In fact, Azzer thinks that even despite this, the tech isn’t nearly as good as it should be. “The servers are terrible, the MySQL set-up sloppy, and they are trying to handle all of the saving server side (“the cloud”) which is bogging them down constantly – they aren’t optimized for how many simultaneous cities are connected at once. Hell, this “cloud” saving isn’t even very clever is it – if you change servers, all your saves are gone. They don’t even “cloud” your saves between their own servers.”
Azzer explains that the only other role served by the servers – beyond the obvious “fluff and guff” as he calls it of invites, chat, leaderboards, etc. – is to prevent cheating. “Most of the processing work is probably their attempts at anti-cheat stuff, checking a city doesn’t do… something… at an unrealistic speed.”
As we’ve repeatedly pointed out, while not offering an offline version of SimCity is entirely Maxis’s call, our issue this week has been withtheir claiming it would be near impossible, rather than their simply believing it undesirable.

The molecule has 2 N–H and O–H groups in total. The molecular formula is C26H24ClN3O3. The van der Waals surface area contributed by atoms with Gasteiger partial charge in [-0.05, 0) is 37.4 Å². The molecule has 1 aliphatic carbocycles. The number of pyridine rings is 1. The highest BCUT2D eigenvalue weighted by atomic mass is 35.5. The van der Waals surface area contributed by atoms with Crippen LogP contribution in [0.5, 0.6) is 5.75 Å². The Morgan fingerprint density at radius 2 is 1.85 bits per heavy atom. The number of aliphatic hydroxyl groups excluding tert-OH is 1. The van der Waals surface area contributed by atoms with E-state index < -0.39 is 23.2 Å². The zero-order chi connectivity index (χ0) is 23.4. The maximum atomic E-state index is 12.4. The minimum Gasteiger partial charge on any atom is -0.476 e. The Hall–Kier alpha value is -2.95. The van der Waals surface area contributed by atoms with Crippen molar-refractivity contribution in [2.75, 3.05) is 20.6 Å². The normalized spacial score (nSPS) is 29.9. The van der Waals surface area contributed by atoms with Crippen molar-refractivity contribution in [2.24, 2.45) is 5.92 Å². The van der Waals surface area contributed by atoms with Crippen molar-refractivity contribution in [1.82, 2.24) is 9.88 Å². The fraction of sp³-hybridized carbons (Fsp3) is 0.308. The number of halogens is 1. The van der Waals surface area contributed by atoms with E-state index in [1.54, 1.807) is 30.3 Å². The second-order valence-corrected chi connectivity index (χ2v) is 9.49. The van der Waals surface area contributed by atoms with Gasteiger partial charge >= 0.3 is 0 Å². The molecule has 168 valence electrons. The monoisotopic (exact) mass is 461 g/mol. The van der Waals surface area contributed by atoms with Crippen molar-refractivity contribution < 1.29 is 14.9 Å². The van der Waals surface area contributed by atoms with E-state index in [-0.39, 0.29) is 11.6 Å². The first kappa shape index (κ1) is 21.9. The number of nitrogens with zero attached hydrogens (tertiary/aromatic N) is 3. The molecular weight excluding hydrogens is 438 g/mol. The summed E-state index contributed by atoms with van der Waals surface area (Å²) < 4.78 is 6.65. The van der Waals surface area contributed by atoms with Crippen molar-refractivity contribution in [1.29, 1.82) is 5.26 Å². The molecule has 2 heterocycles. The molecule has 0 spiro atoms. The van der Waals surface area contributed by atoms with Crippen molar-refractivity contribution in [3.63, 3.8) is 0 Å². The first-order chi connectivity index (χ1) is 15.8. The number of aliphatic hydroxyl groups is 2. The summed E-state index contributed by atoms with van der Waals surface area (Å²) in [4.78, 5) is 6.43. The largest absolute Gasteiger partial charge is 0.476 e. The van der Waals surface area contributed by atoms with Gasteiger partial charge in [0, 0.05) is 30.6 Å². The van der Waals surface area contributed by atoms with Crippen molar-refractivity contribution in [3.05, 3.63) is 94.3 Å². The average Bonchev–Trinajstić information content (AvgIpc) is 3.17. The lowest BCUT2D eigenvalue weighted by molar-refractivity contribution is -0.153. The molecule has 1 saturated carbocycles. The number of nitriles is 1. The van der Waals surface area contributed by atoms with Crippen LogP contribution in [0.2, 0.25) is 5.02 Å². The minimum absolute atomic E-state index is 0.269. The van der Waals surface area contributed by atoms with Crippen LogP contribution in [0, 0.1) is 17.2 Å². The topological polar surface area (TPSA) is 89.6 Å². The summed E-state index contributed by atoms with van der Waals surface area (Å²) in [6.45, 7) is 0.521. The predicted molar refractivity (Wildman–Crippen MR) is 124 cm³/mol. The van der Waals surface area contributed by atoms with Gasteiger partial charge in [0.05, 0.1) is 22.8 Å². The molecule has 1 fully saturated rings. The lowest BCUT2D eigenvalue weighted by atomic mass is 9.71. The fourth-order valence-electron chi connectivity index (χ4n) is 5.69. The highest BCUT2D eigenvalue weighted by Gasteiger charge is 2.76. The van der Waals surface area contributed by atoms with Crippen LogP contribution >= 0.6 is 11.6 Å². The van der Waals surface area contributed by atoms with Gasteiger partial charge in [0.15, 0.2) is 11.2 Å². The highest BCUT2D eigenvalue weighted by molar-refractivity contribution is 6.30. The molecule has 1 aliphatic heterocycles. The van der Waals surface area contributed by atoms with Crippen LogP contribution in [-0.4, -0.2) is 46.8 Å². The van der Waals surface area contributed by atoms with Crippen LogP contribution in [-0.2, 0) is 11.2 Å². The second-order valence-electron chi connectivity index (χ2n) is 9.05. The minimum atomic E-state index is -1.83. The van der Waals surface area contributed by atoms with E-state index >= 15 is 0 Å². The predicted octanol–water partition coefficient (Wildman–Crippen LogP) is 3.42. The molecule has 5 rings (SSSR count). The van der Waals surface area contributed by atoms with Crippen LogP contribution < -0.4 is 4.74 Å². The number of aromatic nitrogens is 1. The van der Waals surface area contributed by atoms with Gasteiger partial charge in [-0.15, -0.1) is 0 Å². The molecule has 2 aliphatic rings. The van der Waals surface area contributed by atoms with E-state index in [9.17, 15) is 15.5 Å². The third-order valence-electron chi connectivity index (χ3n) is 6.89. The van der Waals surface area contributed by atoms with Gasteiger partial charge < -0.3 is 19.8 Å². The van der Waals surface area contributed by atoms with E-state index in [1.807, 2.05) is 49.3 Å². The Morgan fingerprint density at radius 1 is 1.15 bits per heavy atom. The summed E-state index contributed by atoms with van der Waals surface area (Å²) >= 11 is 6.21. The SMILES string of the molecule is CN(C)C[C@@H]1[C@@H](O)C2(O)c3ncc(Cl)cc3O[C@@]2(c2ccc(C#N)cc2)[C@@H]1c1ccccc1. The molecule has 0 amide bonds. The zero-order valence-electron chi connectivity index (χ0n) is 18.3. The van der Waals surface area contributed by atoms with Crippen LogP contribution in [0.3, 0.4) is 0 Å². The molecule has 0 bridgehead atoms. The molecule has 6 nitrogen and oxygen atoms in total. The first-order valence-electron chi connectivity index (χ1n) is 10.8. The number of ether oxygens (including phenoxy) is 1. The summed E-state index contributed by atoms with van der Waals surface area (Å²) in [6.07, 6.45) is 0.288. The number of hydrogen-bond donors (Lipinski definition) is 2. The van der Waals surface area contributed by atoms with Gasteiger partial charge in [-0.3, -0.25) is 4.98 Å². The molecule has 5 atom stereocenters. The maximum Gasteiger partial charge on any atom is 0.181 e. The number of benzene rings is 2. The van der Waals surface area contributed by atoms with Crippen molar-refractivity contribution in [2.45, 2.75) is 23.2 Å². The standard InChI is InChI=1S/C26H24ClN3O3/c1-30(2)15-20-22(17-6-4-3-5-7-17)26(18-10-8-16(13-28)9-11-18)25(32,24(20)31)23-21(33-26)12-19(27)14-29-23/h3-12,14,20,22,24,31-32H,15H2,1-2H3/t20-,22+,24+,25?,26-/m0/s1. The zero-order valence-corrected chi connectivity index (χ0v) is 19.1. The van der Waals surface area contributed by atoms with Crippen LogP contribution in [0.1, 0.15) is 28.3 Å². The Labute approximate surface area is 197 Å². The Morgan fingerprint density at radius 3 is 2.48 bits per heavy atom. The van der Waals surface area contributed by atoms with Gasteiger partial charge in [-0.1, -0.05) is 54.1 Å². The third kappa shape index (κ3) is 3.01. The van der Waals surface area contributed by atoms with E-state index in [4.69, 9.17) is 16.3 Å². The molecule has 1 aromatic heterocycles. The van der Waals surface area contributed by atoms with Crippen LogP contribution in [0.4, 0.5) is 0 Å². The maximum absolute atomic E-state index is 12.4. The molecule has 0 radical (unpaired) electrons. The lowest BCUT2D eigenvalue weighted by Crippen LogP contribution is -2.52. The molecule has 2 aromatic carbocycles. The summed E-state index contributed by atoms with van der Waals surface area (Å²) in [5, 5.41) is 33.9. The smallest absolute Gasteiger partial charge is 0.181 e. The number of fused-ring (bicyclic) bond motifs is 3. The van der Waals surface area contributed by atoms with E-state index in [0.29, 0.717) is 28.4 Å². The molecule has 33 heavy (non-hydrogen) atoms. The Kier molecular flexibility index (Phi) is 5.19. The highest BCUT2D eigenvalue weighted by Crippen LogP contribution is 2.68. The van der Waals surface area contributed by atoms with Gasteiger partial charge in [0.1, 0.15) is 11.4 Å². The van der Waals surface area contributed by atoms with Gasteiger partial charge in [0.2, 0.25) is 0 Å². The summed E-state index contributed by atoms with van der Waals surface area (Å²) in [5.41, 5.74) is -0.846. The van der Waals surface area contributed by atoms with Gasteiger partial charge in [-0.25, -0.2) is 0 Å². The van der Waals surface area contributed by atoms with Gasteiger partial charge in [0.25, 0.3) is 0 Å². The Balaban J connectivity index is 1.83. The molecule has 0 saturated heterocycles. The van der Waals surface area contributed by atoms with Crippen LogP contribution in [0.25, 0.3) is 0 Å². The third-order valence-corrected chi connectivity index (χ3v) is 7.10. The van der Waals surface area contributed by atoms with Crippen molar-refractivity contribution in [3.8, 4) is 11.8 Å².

So how simple does Azzer think getting an offline version going might be? “They could make an entire region single player offline with absolute ease. It would be as simple as coding in a switch saying, ‘Is this person playing single player? Take the power values of each city from local memory instead of ask for it from the server instead.’ The only thing missing is saving to local hard drive – but let’s be real, the code for saving your city already exists, I can’t imagine even that would take more than an hour to put into the client (and it probably already exists in the client for development builds), plus a little bit of time for the UI elements for Save/Load.”